A few days ago I was walking along the road, weaving in and out of what must have been a kindergarten class coming back from a field trip. Chinese kids are cute. Not just in the way that all little versions of people-not-your-own are cute, but they've also got another quality that makes them even more endearing: Unlike children in (most parts of) the world, Chinese go to school to learn not just how to read and write but also how to speak.

Mandarin, while it's spoken by an increasing number of Chinese, is often not the language spoken in the home—especially here in Shanghai. This means that elementary school language classes are packed with pronunciation and oral Chinese classes. You even have to pass pronunciation tests to graduate from high school and college, which is why foreign teachers here are constantly asked if their English pronunciation is the “standard” pronunciation (and obviously, unless you're from Wisconsin, it's not). So, if you listen carefully to a young Chinese speaking Mandarin, they speak with a broken, self-consciously exaggerated enunciation, as if whatever they were saying was still part of the rote exercises they did in class, and also as if they're taking the first greedy bite of a candied apple. It's cute, trust me.

On the day in question, I happened to be eavesdropping on this phalanx of hyper-enunciators. From behind me I heard, “If I were a Chinese official...” followed by a dramatic pause. I knew this pause. This was a kid who wasn't talking to anyone, but rather, to some imaginary everyone. He was a transcendentalist, who had made up his mind about something and was going to proclaim it to the world, regardless of who was listening or how out of context it was.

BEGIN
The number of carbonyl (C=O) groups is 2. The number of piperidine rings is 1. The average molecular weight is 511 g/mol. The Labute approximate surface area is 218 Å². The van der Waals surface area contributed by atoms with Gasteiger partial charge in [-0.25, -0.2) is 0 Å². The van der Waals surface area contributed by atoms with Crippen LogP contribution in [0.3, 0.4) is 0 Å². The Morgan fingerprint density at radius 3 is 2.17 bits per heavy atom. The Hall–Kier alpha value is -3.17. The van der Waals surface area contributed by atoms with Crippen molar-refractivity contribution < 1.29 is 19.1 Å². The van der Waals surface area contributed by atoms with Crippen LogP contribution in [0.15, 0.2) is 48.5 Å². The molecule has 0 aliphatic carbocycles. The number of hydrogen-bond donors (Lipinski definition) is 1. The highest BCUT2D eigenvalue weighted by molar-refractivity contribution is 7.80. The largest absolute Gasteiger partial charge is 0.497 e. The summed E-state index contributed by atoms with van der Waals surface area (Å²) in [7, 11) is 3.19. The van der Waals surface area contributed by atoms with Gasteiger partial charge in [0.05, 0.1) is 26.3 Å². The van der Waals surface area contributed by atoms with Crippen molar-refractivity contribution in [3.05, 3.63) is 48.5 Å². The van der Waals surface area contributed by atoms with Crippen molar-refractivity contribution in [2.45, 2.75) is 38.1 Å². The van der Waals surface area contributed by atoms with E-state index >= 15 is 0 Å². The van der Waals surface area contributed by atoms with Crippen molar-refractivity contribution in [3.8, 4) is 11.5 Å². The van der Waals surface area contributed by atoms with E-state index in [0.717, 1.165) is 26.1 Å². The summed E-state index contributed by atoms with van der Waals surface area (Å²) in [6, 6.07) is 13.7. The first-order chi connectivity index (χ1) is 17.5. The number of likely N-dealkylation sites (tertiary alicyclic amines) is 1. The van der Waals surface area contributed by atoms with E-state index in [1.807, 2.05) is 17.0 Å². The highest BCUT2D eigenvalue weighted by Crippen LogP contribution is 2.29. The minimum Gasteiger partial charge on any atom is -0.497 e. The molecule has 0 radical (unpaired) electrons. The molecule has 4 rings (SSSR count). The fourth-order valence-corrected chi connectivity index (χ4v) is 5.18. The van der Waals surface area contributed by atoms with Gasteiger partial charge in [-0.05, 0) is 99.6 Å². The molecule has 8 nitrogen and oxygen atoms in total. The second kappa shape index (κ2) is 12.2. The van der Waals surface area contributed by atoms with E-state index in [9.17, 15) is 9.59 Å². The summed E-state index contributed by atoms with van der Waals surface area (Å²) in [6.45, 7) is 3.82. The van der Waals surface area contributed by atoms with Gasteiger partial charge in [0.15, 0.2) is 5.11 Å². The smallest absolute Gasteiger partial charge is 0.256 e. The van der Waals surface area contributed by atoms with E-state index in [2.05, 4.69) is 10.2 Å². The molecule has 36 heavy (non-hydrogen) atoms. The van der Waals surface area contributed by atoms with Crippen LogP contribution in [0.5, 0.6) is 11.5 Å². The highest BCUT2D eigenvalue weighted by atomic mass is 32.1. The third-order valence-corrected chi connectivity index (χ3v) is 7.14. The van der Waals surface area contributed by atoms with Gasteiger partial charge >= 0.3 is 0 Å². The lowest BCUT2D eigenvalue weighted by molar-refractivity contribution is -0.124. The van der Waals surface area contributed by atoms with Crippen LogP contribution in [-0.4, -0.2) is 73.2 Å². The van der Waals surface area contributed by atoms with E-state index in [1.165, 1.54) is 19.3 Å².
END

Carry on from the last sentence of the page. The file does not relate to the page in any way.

Friday, September 24, 2010

A Festival for Longing



Yesterday was Mid-Autumn Festival, the Chinese celebration of the fall equinox. Because it's one of those holidays related to the seasons and the harvest, it's very old, and potentially quite meaningful. I say potentially, because, in many ways, Mid-Autumn Festival could have all of the blissful simplicity of Thanksgiving, but the traditional holiday killers of modernization and commercialization haven't left Mid-Autumn Festival unscathed.

For starters, like Thanksgiving, Mid-Autumn festival is about reunions: all you really have to do for Mid-Autumn festival is get together with your family for a great meal, perhaps light some lanterns, and recite one of the seemingly hundreds of Chinese poems to the moon. The first problem is that a lot of people don't go home (talked about here), for a variety of reasons, big and small: My girlfriend's sister-in-law missed our meal because she was attending a class on how to dress fashionably. (Presumably for occasions of more import to her than 3000-year-old holidays.) The rest of us watched the Chinese version of Dick Clark's New Year's extravaganza. Which is fine, but for the fact that every Chinese holiday ends up nearly the same way, with a variety show that stultifies most meaningful familial conversation. (Come to think of it, it's just like Thanksgiving.)